see you at the Maverick Festival gig July 3rd

Thursday, June 24th, 2010

On Saturday July 3rd at 7pm I’ll be playing a fun gig at the Maverick Music Festival in Easton, Suffolk, UK. I’ve formed a temporary band called The Toad Lickers and we’ll be playing a short ~1/2 hour set to celebrate the release of the ‘Amerikana’ EP. It’s quite appropriate as this is an Americana music festival. It’s a relaxed and upbeat affair that takes place on a working farm, with several stages featuring great roots American and ‘Country And Eastern’ bands and singer songwriters. It’s in its third year and is run by my friend and neighbour Paul Spencer, long time music video documentary producer (and former drummer with the Alex Harvey Band!) On the surface I’m an unlikely person to play a barn dance with linedancing picnickers in cowboy hats, but actually if you’ve read the lyrics to ‘Toad Lickers’ from the EP you’ll know it’s not quite such a stretch! In fact, I’m going to be shooting a video earlier that day, so if you do make it and would like to be an extra, make yourself known.

You can get a one-day ticket to the event for £25 – either online via (probably not ready till next week) or by phone from NAC on 01603 660352.

I mentioned Maverick in an interview with the Bob Harris show on BBC Radio 2 which will air in the early hours of this Sunday morning (June 26th) around 12.15am. We’ll be rehearsing at Kevin’s later that day, taking a 2-hour break to watch England v Germany. We’ll try to put together another rehearsal on July 2nd, but that’s it. So it’ll be somewhat less spontaneous than the Union Chapel gig in February, but not a lot! I won’t have a big synth rig, so don’t expect pyrotechnics. It’s an organic, low-budget affair, with a tight stage, but the band lineup should be as follows:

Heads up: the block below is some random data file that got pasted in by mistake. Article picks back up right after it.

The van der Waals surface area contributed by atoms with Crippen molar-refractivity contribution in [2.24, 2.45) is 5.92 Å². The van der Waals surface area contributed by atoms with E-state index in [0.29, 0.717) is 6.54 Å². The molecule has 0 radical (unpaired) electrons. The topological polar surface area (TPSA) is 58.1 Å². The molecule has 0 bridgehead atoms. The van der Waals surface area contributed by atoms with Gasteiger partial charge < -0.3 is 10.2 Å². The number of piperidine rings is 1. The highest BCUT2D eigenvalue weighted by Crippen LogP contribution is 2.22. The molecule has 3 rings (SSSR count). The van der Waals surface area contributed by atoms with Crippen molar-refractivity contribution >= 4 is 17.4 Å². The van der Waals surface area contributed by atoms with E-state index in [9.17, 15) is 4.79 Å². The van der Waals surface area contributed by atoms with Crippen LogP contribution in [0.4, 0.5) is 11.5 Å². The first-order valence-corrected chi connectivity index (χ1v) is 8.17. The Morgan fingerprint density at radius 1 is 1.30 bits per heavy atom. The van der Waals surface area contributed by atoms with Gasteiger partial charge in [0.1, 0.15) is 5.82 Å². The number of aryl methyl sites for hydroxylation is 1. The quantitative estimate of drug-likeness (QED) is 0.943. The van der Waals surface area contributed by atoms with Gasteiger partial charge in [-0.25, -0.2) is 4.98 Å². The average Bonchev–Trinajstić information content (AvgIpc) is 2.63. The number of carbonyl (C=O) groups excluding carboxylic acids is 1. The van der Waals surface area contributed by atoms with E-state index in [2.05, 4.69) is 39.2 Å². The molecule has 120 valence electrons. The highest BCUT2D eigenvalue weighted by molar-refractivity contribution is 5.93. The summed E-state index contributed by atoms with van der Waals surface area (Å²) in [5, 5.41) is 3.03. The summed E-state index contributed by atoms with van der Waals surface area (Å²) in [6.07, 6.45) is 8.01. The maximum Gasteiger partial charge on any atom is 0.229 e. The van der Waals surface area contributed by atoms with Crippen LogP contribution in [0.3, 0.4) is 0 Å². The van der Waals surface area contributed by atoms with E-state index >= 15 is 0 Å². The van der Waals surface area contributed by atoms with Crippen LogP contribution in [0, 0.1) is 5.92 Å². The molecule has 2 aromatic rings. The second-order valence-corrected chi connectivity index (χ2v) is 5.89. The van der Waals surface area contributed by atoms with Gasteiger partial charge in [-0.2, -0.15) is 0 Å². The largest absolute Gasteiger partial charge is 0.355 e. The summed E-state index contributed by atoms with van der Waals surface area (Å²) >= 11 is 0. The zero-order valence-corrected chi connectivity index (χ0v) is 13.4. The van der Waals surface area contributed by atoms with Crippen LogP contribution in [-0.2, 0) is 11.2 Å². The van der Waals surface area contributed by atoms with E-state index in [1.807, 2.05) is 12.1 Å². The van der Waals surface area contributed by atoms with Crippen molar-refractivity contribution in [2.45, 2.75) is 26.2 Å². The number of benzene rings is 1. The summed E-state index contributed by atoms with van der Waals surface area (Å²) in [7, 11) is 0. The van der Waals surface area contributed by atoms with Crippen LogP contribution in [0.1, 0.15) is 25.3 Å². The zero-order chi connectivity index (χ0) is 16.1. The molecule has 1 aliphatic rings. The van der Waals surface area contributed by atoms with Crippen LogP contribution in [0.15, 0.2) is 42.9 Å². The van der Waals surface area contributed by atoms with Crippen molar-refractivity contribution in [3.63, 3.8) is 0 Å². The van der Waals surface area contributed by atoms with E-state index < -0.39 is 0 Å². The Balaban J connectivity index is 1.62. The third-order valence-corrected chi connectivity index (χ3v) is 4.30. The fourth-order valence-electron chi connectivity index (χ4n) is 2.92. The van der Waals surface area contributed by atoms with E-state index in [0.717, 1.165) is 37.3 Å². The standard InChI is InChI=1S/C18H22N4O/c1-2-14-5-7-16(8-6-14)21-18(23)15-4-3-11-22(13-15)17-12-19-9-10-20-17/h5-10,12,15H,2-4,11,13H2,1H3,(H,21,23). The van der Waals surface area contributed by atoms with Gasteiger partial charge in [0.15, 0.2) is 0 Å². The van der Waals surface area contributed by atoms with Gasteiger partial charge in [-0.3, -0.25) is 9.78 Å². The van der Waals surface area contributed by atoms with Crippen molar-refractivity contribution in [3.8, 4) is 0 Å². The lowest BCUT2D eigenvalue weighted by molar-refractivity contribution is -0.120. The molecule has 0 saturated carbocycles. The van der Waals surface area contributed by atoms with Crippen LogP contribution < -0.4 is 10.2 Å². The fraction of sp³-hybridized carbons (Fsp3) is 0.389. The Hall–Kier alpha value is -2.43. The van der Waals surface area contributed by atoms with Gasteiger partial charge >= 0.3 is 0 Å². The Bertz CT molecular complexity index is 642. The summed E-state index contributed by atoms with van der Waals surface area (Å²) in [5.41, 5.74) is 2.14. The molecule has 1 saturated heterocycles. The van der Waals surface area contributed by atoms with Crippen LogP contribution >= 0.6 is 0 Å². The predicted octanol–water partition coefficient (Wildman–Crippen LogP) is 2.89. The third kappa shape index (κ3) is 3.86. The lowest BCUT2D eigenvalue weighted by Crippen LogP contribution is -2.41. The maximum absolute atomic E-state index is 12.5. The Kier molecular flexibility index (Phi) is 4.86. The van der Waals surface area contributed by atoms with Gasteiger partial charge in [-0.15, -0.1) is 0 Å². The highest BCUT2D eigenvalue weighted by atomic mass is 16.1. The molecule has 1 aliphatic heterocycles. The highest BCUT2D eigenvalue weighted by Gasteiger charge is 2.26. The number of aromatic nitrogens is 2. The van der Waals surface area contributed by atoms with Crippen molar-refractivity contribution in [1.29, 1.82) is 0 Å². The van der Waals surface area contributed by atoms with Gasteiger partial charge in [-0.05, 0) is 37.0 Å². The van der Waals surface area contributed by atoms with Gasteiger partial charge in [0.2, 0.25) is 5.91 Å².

drums: Justin Hildreth
bass: Matthew Seligman
guitar: Kevin Armstrong
fiddle/banjo: Aaron Jonah Lewis
pedal steel: BJ Cole
backing vocals: Barbara Ann Spencer (Paul’s wife!)

Nick Sinclair took some really nice pics to help publicise the event. I got to pose with this gorgeous 1930s Indian motorcycle:

my new alter-ego: The Lost Airman

Tuesday, April 27th, 2010

A bizarre character called The Lost Airman dropped in on a London gig Saturday night by Evelyn Evelyn, Amanda Palmer and Jason Webley.

And who was that masked man? The audience gasped as he tore off his false ‘tache and eyebrows, popped out the zombie contact lenses, and shed the Galliano coat; then Amanda said “It’s Thomas Fucking Dolby!” And the audience (mostly under 40) didn’t know who the hell Thomas Dolby was either. Never mind, I thought, and launched into an impromptu ‘New Toy’, which I wrote for the original, seldom-credited punk cabaret diva Lene Lovich. Amanda took a good long sniff of her armpit and blasted out a great version of the song, as Jason strummed.

Here’s a fan video clip of the song, which we managed to pull off without bass and drums.

Many thanks to @karohemd for the pics!

'Sputnik Mania' opens in NY this weekend

Tuesday, March 11th, 2008

I’ll be flying to New York this weekend to join David Hoffman at the premiere of his feature-length documentary about the launch from the USSR 50 years of the first man-made satellite in space. If you’re around please come! It’s a terrific movie, and terribly relevant to today.

Sputnik footnotes

Sunday, December 16th, 2007

I need to correct or append to a few things in my blog about the Sputnik performance: